Gervase seems to have used a continuation no longer extant—together with perhaps the chronicle of St. Augustine's, Canterbury, and the ‘Historia Pontificalis’ of John of Salisbury. Afterwards his authorities are the lives of St. Thomas and the ‘Gesta regis Henrici,’ attributed to Benedict of Peterborough; and by degrees the work acquires the character of an independent chronicle, though its interest is to a great extent limited to the affairs of the author's monastery. Gervase contemplated the production of a second book of this history (i. 594); but no such work is now known to be in existence, and there is no proof that it was ever written.
In November 1189 he went with a deputation to Westminster, and accepted Richard I's proposal to arbitrate between the monastery and the archbishop (Epp. Cantuar. 315 ff.; cf. Gervase, i. 462–72). In 1193, as sacrist of the convent, he met the new archbishop, Hubert Walter, 3 Nov., at Lewisham, and delivered to him his cross, the speech which Gervase made on the occasion being duly recorded by him (i. 520–2). Before 1197 he had ceased to hold the office of sacrist (p. 544), and we possess no further notice of his life or doings. It is only from the internal evidence afforded by his ‘Gesta Regum’ that we can infer with probability that he ceased to write in 1210, in or soon after which year his death may be presumed to have taken place. The day of his death is equally uncertain, since three Gervases appear in the Canterbury necrologies under 1 Jan., 14 March, and 30 April.
Besides the ‘Chronica’ with the preliminary ‘Tractatus de Combustione et Reparatione Cantuariensis Ecclesiæ,’ and other short pieces already mentioned, Gervase was the author of a smaller chronicle known as the ‘Gesta Regum’ (ii. 1–106). This work is in its earlier portions a compilation from Geoffrey of Monmouth, William of Malmesbury, and other known sources, and in part an abridgment of the larger Chronicle. From the point where the latter ends, the death of Richard I (1199), it assumes an independent character, and is of considerable value for the first half of John's reign. The fact that the notices of the year 1210 are immediately followed by a narrative beginning with 1207 combines with other evidence to support the view that Gervase's own work ends here; the continuation runs on to 1309, with some additions down to 1328.
Further, Gervase wrote a history of the archbishops of Canterbury, ‘Actus Archiepiscoporum Cantuariensium,’ from St. Augustine to the death of Archbishop Hubert; and a topographical work, the ‘Mappa Mundi,’ containing a list of the counties of England, Wales, and part of Scotland, with the ecclesiastical foundations in each, their dedications, &c., hospitals, castles, and waters and springs; together with a list of bishoprics in the British Isles and on the continent of Europe.
Gervase is not one of the great historians of his age, but he illustrates with fidelity the tone and temper of his monastic world. Much of what he writes has the value of contemporary knowledge and observation, or at least of personal recollection; and much bears the impress of recording the local tradition of the writer's religious house. Even that which is not original has at least the value of a contemporary or nearly contemporary corroboration of the statements which it repeats.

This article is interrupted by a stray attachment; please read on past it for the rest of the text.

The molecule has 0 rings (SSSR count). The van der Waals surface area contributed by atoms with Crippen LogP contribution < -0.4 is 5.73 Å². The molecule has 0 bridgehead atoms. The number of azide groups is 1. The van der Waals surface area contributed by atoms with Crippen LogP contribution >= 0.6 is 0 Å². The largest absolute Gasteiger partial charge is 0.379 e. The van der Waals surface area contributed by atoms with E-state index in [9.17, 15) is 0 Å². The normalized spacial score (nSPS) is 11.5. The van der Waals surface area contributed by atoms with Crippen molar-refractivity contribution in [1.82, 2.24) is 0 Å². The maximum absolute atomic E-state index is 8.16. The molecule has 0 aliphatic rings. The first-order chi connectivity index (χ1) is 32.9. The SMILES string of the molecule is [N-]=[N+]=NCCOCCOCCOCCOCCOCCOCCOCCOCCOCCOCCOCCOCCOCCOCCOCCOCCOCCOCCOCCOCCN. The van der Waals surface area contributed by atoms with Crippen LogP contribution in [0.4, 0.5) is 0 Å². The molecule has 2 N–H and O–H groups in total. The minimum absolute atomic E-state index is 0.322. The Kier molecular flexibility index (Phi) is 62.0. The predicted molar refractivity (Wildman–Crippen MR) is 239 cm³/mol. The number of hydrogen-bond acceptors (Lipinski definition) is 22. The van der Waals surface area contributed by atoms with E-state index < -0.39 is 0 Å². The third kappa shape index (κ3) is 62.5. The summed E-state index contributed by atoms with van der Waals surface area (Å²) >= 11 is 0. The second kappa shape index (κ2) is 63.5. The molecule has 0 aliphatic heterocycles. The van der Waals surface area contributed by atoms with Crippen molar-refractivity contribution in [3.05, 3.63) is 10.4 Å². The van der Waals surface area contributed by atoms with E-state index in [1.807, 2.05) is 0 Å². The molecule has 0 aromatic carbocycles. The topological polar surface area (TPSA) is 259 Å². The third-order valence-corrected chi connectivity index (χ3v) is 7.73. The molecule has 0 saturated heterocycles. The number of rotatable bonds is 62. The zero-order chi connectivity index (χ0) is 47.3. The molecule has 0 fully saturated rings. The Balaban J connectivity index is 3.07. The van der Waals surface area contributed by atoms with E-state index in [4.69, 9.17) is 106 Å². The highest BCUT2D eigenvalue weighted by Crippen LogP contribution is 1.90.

The ‘Chronicle’ and ‘Actus Archiepiscoporum’ were first printed by Twysden in his ‘Historiæ Anglicanæ Scriptores decem,’ col. 1290–1683; the whole of the works were edited with prefaces by Bishop Stubbs (‘The Historical Works of Gervase of Canterbury,’ in two volumes, Rolls Series, 1879, 1880).
[The older bibliographers, Leland, Bale, Pits, Cave, and Tanner, add nothing to the information afforded by Gervase's works, now that they are all printed. What other scanty materials exist are collected and made use of in Bishop Stubbs's preface to his edition.]
GERVASE of Chichester (fl. 1170), commentator, was one of the band of learned young men who gathered round Thomas, archbishop of Canterbury. Although one of his party, he did not follow him into exile (Bosham). Leland and Bale say that he was brought up at Paris and was a fine preacher, statements which, though highly probable, have not perhaps any authoritative basis. He is said to have written a commentary on the Psalms, and a life of Archbishop Thomas. For this life there is some authority. One of his works, a commentary on Malachi, is extant, MS. Reg. 3 B. x. It is followed by two homilies, and is prefaced by some hexameters in which the author speaks of Thomas as affording a model of sacerdotal life, and says that he is preparing to write a life of him. On the strength of this he has been credited with the life ascribed by Giles to Roger of Pontigny, and printed by Canon Robertson in the ‘Materials for the Life of Becket,’ iv., as by an anonymous author. It is certainly not by Gervase, for the author was one of those who accompanied the archbishop. Leland says that Gervase's work is cited in a life by Helias of Evesham, but if it ever existed it is now lost.
[Herbert of Bosham, vii. c. i., Materials for Life of Becket, iii. 527, ed. Robertson; Stubbs's